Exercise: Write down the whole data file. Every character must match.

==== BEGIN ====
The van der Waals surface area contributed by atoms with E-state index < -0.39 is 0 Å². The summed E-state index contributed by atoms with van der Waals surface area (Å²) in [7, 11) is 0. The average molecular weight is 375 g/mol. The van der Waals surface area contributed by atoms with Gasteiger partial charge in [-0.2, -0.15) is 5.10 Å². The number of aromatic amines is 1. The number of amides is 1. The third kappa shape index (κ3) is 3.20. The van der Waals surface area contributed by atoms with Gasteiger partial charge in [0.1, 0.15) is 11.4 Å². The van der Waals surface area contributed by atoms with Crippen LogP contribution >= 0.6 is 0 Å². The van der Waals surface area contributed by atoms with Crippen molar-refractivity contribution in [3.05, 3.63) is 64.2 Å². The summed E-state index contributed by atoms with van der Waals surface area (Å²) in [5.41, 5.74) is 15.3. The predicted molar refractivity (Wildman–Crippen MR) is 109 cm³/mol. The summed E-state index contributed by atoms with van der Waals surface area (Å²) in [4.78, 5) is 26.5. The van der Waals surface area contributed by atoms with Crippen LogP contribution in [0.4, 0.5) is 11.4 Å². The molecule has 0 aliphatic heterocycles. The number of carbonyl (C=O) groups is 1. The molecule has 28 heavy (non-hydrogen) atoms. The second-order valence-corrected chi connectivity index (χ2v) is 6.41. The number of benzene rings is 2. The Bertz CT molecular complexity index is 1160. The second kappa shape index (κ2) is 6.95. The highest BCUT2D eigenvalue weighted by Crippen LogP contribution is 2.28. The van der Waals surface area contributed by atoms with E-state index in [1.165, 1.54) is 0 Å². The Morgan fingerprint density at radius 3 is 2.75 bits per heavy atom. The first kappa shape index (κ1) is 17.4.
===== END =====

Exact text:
The van der Waals surface area contributed by atoms with E-state index < -0.39 is 0 Å². The summed E-state index contributed by atoms with van der Waals surface area (Å²) in [7, 11) is 0. The average molecular weight is 375 g/mol. The van der Waals surface area contributed by atoms with Gasteiger partial charge in [-0.2, -0.15) is 5.10 Å². The number of aromatic amines is 1. The number of amides is 1. The third kappa shape index (κ3) is 3.20. The van der Waals surface area contributed by atoms with Gasteiger partial charge in [0.1, 0.15) is 11.4 Å². The van der Waals surface area contributed by atoms with Crippen LogP contribution >= 0.6 is 0 Å². The van der Waals surface area contributed by atoms with Crippen molar-refractivity contribution in [3.05, 3.63) is 64.2 Å². The summed E-state index contributed by atoms with van der Waals surface area (Å²) in [5.41, 5.74) is 15.3. The predicted molar refractivity (Wildman–Crippen MR) is 109 cm³/mol. The summed E-state index contributed by atoms with van der Waals surface area (Å²) in [4.78, 5) is 26.5. The van der Waals surface area contributed by atoms with Crippen LogP contribution in [0.4, 0.5) is 11.4 Å². The molecule has 0 aliphatic heterocycles. The number of carbonyl (C=O) groups is 1. The molecule has 28 heavy (non-hydrogen) atoms. The second-order valence-corrected chi connectivity index (χ2v) is 6.41. The number of benzene rings is 2. The Bertz CT molecular complexity index is 1160. The second kappa shape index (κ2) is 6.95. The highest BCUT2D eigenvalue weighted by Crippen LogP contribution is 2.28. The van der Waals surface area contributed by atoms with E-state index in [1.165, 1.54) is 0 Å². The Morgan fingerprint density at radius 3 is 2.75 bits per heavy atom. The first kappa shape index (κ1) is 17.4.